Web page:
Cadillac ELR Paddle Shifters Deliver Regen on Demand

Cadillac ELR Paddle Shifters Deliver Regen on Demand

The range extended Cadillac ELR makes use of paddle shifters like many other vehicles, but rather than controlling gear shifts, the ELR’s paddles are all about power regeneration on demand. 

Feeling like a downshift when the paddle is pulled, the range-extended electric ELR uses its momentum to charge its battery pack, while providing back pressure to the driver, until the paddle is released. Thanks to its electric power, the ELR has 295 lb-ft of torque instantly available, and all electric drive range of about 35 miles.

SEE ALSO: Cadillac ELR at the 2013 Detroit Auto Show

“Regen on Demand enables ELR drivers to actively re-capture energy when slowing down, such as when  approaching slower traffic or setting up for a tight turn,” said Chris Thomason, ELR chief engineer. “This allows the driver to take more active role in the electric vehicle driving experience.”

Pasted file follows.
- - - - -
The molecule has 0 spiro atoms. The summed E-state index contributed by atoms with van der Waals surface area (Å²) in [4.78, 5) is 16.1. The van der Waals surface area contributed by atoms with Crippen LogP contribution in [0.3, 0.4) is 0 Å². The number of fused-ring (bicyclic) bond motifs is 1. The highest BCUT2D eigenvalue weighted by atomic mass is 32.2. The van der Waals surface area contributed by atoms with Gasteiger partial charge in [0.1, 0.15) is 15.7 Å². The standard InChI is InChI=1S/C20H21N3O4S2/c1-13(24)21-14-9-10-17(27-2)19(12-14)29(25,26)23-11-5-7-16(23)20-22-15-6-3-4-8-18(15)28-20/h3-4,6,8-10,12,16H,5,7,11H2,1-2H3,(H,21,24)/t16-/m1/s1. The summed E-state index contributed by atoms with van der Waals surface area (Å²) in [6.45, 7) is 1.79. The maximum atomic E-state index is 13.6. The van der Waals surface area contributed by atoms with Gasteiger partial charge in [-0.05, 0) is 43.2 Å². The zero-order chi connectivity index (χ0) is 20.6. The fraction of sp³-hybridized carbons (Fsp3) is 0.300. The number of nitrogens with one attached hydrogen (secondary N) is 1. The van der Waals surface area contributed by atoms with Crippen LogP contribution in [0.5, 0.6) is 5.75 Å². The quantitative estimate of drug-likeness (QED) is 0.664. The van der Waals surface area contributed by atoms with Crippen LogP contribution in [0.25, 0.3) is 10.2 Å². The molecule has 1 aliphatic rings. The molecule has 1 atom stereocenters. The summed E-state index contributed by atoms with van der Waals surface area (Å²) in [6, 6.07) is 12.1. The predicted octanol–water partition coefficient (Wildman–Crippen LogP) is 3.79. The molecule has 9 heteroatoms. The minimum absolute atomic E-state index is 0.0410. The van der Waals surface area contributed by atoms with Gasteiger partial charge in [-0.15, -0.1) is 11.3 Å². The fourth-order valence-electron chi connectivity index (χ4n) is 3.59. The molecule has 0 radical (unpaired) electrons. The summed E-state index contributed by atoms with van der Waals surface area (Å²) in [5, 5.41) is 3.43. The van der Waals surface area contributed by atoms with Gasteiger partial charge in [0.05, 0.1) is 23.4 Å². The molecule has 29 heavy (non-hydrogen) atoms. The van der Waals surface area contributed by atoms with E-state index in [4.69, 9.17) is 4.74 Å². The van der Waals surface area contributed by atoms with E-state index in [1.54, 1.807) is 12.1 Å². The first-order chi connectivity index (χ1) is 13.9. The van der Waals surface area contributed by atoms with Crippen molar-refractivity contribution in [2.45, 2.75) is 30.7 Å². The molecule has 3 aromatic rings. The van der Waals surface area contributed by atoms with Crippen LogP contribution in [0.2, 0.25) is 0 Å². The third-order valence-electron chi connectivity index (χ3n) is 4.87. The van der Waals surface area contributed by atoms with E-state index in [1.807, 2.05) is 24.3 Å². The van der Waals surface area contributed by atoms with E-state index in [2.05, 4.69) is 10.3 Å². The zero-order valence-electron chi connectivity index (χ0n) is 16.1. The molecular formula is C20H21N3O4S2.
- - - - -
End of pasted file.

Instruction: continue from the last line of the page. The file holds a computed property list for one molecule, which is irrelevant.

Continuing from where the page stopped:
Due to hit the market in early 2014, the ELR puts a priority on sport-inspired driving and luxury compared to its mechanical twin the Chevy Volt, and offers an extra 58 hp and 22 lb-ft of torque over the Chevy.

GALLERY: 2014 Cadillac ELR at Detroit

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GALLERY: 2014 Cadillac ELR


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  • Yutach

    SO SMART.  I’ve been trying to figure out when, on EVs, the mechanical brakes are applied, so as to use them as little as possible.  This circumvents that entirely, and gives much more control to the driver.  I wonder if you can control the strength of the regen?